“Hire a great attorney from the beginning – someone who knows how to set up your company correctly. Also engage a startup-savvy accountant, and team up with a banker who understands early-stage businesses. Early on, these are the three people you need to rely on and trust the most.”
—Ben, Rochester, NY
“The most telling coaching I received while trying to finance my first restaurant was from my spouse, who repeatedly reassured me, ‘It is not a question of if [you achieve your goal], it is simply a question of when.’”
—Ed, San Rafael, CA
“As a first-time CEO, I was advised by a seasoned entrepreneur, ‘Never ask your Board of Directors to help you solve a problem. Instead, always articulate your plan to solve a pending issue, and then listen to their reactions and advice.” This advice has worked well over the years, and helped avoid tons of distracting conversations, while at the same time helping me demonstrate leadership.
—Charlotte, New York, NY
Building a Winning Team
“Always look for people smarter than you, and surround yourself with people who can challenge and inspire you.”
—Doug, Redwood City, CA
“When you’re hiring key outside contractors for your support team – a lawyer, an accountant, a marketing agency, a PR agency, and so on – look for individuals and firms for whom your business will be extremely important. Don’t go for the big-name firms, because your little startup won’t represent big billings to them and once they’ve landed your account, the partner will disappear and you’ll be assigned to a junior associate who’s under pressure to maximize billings. ”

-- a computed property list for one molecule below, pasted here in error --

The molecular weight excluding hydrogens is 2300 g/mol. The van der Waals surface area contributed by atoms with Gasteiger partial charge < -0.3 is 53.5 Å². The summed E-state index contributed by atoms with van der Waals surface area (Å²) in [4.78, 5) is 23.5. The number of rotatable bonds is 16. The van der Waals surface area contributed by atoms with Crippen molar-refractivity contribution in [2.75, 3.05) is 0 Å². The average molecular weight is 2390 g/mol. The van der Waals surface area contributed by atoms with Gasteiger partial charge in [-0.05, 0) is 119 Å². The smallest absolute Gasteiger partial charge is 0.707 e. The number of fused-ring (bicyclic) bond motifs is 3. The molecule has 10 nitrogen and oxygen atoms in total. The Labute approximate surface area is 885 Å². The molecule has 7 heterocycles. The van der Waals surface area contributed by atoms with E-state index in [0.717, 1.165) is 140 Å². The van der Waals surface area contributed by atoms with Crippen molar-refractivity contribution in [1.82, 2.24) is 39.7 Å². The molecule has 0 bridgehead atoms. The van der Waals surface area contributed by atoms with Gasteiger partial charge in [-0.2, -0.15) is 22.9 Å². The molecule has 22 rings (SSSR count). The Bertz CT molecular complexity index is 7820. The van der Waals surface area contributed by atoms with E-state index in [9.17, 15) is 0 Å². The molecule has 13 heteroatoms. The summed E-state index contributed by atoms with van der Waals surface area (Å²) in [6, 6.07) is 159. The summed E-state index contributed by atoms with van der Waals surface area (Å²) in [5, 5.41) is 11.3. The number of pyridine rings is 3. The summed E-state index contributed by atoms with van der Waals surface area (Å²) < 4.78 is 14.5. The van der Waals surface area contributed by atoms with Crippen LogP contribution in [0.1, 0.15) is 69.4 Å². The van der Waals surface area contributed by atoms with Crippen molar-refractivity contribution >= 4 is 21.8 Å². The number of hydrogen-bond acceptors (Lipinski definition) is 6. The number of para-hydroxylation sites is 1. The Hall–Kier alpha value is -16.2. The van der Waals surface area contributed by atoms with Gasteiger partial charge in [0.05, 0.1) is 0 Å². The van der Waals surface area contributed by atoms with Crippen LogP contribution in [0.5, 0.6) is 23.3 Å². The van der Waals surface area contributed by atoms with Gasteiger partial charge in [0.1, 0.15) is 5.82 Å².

—Steve, Boston, MA
“Do you trust – really trust – your prospective business partners and cofounders?”
—Rafael, Sacramento, CA
“Hire slowly. Fire quickly.”
“You’re better off having a great team with a lousy idea than a mediocre team with a great idea.”
—Sunil, Washington, D.C.
Jim Price is a serial entrepreneur and Adjunct Lecturer of Entrepreneurial Studies at the Zell Lurie Institute at The University of Michigan Ross School of Business.
Things to do this first weekend in March!!
|Email:||Overnight Event Inquiries
Day Event Inquiries
Zip Line Canopy Tour
|Address:||455 Camp Road
Stevens, PA 17578
Stevens, PA 17578
- Opens March 2013
- 7 zip lines
- 3 sky bridges
- Over 3,500 ft long
- Surprise at the end
- Approx 2-3 hour duration
Cardinal O’Hara Spring Craft Fair
WHEN: Saturday and Sunday, March 9 & 10, 2013 – 10AM to 4PM
WHERE: Cardinal O’Hara High School Cafeteria,
1701 South Sproul Road, Springfield PA 19061
(Delaware County Pennsylvania.)
DESCRIPTION: Annual Cardinal OHara Spring Band Craft Fair event with more than 80 vendors with handmade arts and crafts along with a daily 50/50, gift basket raffle, baked goods sale, and hot breakfast and lunch items for sale by the Band Parent Association.
Admission is free!
CONTACT: 610-544-3800 Ext. 1838 or “cohcraftfair @ aol.com”.
Pet Photo Night w/the Easter Bunny
Bring your furry friend to Lehigh Valley Mall for his or her close up with the Easter Bunny. Cats and Dogs only. Please enter the mall via entrance A, between Barnes and Noble and Chick-fil-A.
- Mar 10, 2013 at 6:30 pm – 8:00 pm
Have a wonderful weekend Everyone!!
Happy Hump Day everyone!
Today I want to share my survey with you as I improve the services I offer to businesses like yours.
Help me help you be successful in your business by taking this survey. And…as a thank you…receive a free 1 hour marketing strategy session.
And I encourage you to spread the growth opportunity by sharing this survey with your connections and alliances!
Thank you, in advance, for your participation!